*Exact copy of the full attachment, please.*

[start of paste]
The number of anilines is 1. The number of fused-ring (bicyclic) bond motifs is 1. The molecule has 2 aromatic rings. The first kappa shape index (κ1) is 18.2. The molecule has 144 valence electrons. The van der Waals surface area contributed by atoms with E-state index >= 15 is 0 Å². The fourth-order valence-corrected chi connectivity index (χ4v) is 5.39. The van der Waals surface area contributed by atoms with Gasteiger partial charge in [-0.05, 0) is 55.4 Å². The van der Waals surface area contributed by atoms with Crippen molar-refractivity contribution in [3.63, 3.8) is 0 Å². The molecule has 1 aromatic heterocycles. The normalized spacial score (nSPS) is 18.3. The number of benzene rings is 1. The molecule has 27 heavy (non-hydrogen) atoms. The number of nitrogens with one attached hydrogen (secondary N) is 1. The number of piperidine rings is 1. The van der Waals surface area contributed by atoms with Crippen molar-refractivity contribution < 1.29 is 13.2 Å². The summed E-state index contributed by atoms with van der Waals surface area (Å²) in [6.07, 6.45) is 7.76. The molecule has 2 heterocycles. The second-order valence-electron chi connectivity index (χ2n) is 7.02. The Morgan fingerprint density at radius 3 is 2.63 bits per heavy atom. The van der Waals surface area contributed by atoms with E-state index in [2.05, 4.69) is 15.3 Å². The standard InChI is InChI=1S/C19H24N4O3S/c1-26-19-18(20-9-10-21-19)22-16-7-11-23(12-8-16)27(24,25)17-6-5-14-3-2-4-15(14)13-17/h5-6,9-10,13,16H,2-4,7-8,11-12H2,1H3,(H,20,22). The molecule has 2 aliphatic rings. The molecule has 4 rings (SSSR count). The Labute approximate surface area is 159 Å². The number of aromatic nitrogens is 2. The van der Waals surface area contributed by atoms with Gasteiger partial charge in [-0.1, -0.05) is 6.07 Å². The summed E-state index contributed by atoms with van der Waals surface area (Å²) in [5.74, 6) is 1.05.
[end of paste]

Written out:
The number of anilines is 1. The number of fused-ring (bicyclic) bond motifs is 1. The molecule has 2 aromatic rings. The first kappa shape index (κ1) is 18.2. The molecule has 144 valence electrons. The van der Waals surface area contributed by atoms with E-state index >= 15 is 0 Å². The fourth-order valence-corrected chi connectivity index (χ4v) is 5.39. The van der Waals surface area contributed by atoms with Gasteiger partial charge in [-0.05, 0) is 55.4 Å². The van der Waals surface area contributed by atoms with Crippen molar-refractivity contribution in [3.63, 3.8) is 0 Å². The molecule has 1 aromatic heterocycles. The normalized spacial score (nSPS) is 18.3. The number of benzene rings is 1. The molecule has 27 heavy (non-hydrogen) atoms. The number of nitrogens with one attached hydrogen (secondary N) is 1. The number of piperidine rings is 1. The van der Waals surface area contributed by atoms with Crippen molar-refractivity contribution < 1.29 is 13.2 Å². The summed E-state index contributed by atoms with van der Waals surface area (Å²) in [6.07, 6.45) is 7.76. The molecule has 2 heterocycles. The second-order valence-electron chi connectivity index (χ2n) is 7.02. The Morgan fingerprint density at radius 3 is 2.63 bits per heavy atom. The van der Waals surface area contributed by atoms with E-state index in [2.05, 4.69) is 15.3 Å². The standard InChI is InChI=1S/C19H24N4O3S/c1-26-19-18(20-9-10-21-19)22-16-7-11-23(12-8-16)27(24,25)17-6-5-14-3-2-4-15(14)13-17/h5-6,9-10,13,16H,2-4,7-8,11-12H2,1H3,(H,20,22). The molecule has 2 aliphatic rings. The molecule has 4 rings (SSSR count). The Labute approximate surface area is 159 Å². The number of aromatic nitrogens is 2. The van der Waals surface area contributed by atoms with Gasteiger partial charge in [-0.1, -0.05) is 6.07 Å². The summed E-state index contributed by atoms with van der Waals surface area (Å²) in [5.74, 6) is 1.05.